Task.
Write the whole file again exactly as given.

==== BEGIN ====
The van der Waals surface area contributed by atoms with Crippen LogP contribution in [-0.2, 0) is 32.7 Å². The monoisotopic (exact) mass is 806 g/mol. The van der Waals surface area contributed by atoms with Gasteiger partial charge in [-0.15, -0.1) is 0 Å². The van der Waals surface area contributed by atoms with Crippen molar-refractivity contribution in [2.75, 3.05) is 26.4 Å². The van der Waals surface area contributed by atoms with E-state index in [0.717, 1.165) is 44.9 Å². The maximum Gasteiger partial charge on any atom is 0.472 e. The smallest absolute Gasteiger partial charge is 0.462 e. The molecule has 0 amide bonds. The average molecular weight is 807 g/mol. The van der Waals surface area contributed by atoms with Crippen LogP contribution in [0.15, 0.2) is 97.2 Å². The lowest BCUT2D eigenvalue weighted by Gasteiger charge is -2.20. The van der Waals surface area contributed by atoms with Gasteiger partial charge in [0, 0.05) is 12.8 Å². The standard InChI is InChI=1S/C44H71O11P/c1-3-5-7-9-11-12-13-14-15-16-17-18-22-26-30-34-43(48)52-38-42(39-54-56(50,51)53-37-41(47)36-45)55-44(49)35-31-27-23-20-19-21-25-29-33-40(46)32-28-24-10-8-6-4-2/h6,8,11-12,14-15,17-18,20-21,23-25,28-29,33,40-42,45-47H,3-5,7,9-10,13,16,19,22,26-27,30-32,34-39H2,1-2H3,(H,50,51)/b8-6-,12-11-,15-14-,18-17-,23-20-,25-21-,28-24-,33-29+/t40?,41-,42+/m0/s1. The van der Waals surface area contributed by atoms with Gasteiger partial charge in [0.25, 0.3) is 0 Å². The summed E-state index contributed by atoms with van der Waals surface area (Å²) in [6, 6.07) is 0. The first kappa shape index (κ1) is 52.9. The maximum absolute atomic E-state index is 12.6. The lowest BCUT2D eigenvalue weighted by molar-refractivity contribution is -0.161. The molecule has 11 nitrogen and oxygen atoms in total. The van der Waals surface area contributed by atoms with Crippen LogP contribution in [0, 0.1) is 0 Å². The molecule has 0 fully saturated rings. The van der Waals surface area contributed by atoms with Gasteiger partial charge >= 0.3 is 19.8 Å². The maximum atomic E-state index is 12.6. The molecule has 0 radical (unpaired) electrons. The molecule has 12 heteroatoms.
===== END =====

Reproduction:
The van der Waals surface area contributed by atoms with Crippen LogP contribution in [-0.2, 0) is 32.7 Å². The monoisotopic (exact) mass is 806 g/mol. The van der Waals surface area contributed by atoms with Gasteiger partial charge in [-0.15, -0.1) is 0 Å². The van der Waals surface area contributed by atoms with Crippen molar-refractivity contribution in [2.75, 3.05) is 26.4 Å². The van der Waals surface area contributed by atoms with E-state index in [0.717, 1.165) is 44.9 Å². The maximum Gasteiger partial charge on any atom is 0.472 e. The smallest absolute Gasteiger partial charge is 0.462 e. The molecule has 0 amide bonds. The average molecular weight is 807 g/mol. The van der Waals surface area contributed by atoms with Crippen LogP contribution in [0.15, 0.2) is 97.2 Å². The lowest BCUT2D eigenvalue weighted by Gasteiger charge is -2.20. The van der Waals surface area contributed by atoms with Gasteiger partial charge in [0, 0.05) is 12.8 Å². The standard InChI is InChI=1S/C44H71O11P/c1-3-5-7-9-11-12-13-14-15-16-17-18-22-26-30-34-43(48)52-38-42(39-54-56(50,51)53-37-41(47)36-45)55-44(49)35-31-27-23-20-19-21-25-29-33-40(46)32-28-24-10-8-6-4-2/h6,8,11-12,14-15,17-18,20-21,23-25,28-29,33,40-42,45-47H,3-5,7,9-10,13,16,19,22,26-27,30-32,34-39H2,1-2H3,(H,50,51)/b8-6-,12-11-,15-14-,18-17-,23-20-,25-21-,28-24-,33-29+/t40?,41-,42+/m0/s1. The van der Waals surface area contributed by atoms with Gasteiger partial charge in [0.25, 0.3) is 0 Å². The summed E-state index contributed by atoms with van der Waals surface area (Å²) in [6, 6.07) is 0. The first kappa shape index (κ1) is 52.9. The maximum absolute atomic E-state index is 12.6. The lowest BCUT2D eigenvalue weighted by molar-refractivity contribution is -0.161. The molecule has 11 nitrogen and oxygen atoms in total. The van der Waals surface area contributed by atoms with Crippen LogP contribution in [0, 0.1) is 0 Å². The molecule has 0 fully saturated rings. The van der Waals surface area contributed by atoms with Gasteiger partial charge >= 0.3 is 19.8 Å². The maximum atomic E-state index is 12.6. The molecule has 0 radical (unpaired) electrons. The molecule has 12 heteroatoms.